These results are in accordance with the short-term outcomes of the MIRROR study, in which the only two patients who underwent TLR in the dual antiplatelet therapy group were NRs [14]. To the best of our knowledge, this is the first study to report the clinical significance of inadequate platelet responsiveness to clopidogrel after infrainguinal angioplasty or stenting. Subsequent to these results, the investigators recommended regular clopidogrel responsiveness testing for all patients receiving clopidogrel therapy after endovascular procedures for the management of PAD. Because trials investigating novel antiplatelet therapy protocols after peripheral angioplasty are missing, in our department case-sensitive alternative antiplatelet therapy is administrated in patients with resistance to clopidogrel consistent with current coronary guidelines [21, 28]. The recognized clinical impact of resistance to clopidogrel in the field of coronary disease has motivated several investigators to investigate alternative antiplatelet therapeutic regimes in cases of documented clopidogrel resistance, including clopidogrel dosage modifications and the use of novel antiplatelet agents, such as prasugrel and ticagrelor [28, 29, 30, 31, 32]. Accordingly, in our department, a double clopidogrel dose (150 mg daily) was prescribed in NRs. In cases of failure to improve platelet inhibition reaching a value <235, aspirin, 100 mg daily, or ticagrelor, 90 mg twice a day, was prescribed on an individual patient basis. However, the investigators recognize that this is not evidence-based and that currently RCTs are missing to confirm whether this is the best medical practice in the peripheral arteries.

Among the limitations of this study are the relatively small number of patients investigated and the single-centre observational design, which might generate an inherent bias. Moreover, this study was not designed to analyse angiographic end points, such as target lesion binary restenosis rate and its possible correlation with high platelet reactivity after clopidogrel therapy, and thus lacks a credible control arm.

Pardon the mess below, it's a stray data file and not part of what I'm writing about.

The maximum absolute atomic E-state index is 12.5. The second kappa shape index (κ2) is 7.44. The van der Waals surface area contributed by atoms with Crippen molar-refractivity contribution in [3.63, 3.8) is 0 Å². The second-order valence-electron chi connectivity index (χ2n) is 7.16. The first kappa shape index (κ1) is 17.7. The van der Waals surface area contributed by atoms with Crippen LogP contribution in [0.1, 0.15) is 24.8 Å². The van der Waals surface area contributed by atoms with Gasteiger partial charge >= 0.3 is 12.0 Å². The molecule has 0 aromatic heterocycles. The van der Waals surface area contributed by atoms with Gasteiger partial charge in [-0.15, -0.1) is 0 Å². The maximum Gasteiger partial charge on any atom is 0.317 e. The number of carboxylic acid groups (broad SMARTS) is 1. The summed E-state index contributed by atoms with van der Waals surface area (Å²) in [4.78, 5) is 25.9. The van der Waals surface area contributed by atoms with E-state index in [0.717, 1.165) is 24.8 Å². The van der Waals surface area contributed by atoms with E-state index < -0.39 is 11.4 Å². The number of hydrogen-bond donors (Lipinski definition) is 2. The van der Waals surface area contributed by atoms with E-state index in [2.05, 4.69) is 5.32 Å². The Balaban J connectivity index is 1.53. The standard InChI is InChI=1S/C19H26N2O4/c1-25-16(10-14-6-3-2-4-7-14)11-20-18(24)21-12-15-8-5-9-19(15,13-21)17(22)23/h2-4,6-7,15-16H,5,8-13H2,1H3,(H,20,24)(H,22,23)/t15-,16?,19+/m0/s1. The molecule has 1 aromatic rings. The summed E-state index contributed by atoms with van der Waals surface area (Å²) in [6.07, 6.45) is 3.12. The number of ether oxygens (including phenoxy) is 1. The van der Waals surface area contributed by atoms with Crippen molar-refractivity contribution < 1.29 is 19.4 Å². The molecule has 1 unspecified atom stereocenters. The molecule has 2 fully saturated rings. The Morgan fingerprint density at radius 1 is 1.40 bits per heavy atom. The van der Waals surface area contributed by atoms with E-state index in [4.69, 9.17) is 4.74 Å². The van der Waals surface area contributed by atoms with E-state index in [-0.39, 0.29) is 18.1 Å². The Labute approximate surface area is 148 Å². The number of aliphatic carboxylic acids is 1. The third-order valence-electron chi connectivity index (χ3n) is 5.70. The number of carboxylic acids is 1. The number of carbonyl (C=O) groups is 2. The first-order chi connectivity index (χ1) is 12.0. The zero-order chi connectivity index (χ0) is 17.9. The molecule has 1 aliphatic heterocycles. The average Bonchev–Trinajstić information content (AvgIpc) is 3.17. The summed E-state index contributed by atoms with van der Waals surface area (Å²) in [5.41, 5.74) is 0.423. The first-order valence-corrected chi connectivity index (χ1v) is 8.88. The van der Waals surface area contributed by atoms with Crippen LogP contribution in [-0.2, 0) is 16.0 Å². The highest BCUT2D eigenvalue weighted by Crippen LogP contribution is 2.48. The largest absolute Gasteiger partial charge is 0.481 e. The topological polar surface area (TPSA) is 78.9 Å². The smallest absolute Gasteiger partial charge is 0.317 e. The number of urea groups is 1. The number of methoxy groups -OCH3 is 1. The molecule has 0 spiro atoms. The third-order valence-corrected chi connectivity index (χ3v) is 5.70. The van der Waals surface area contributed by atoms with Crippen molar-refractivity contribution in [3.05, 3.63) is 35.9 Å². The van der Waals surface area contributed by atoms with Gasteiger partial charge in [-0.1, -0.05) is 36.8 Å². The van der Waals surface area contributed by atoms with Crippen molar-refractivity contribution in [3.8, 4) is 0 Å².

In conclusion, in the era of continuously developing minimal invasive technology where sophisticated endovascular devices, such as drug-eluting stents and drug-coated balloons, are currently endorsed in the majority of current therapeutic protocols, clopidogrel resistance may represent a crucial independent factor negatively influencing short-, mid-, and long-term clinical outcomes. We found that clopidogrel resistance was the only independent predictor for decreased TLR-free survival after long-term follow-up. CLI, DM, and chronic RD were all associated with resistance to clopidogrel. Large-scale, well-designed trials are of the utmost importance to provide critical scientific evidence regarding the incidence and clinical significance of the phenomenon of clopidogrel resistance after peripheral endovascular procedures.


Conflict of interest

The authors declare that they have no conflict of interest.


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Copyright information

© Springer Science+Business Media New York and the Cardiovascular and Interventional Radiological Society of Europe (CIRSE) 2013

Authors and Affiliations

  • Georgios Pastromas
    • 1
  • Stavros Spiliopoulos
    • 1
  • Konstantinos Katsanos
    • 1
  • Athanasios Diamantopoulos
    • 1
  • Panagiotis Kitrou
    • 1
  • Dimitrios Karnabatidis
    • 1
  • Dimitrios Siablis
    • 1
  1. 1.Department of Interventional RadiologyPatras University HospitalPatrasGreece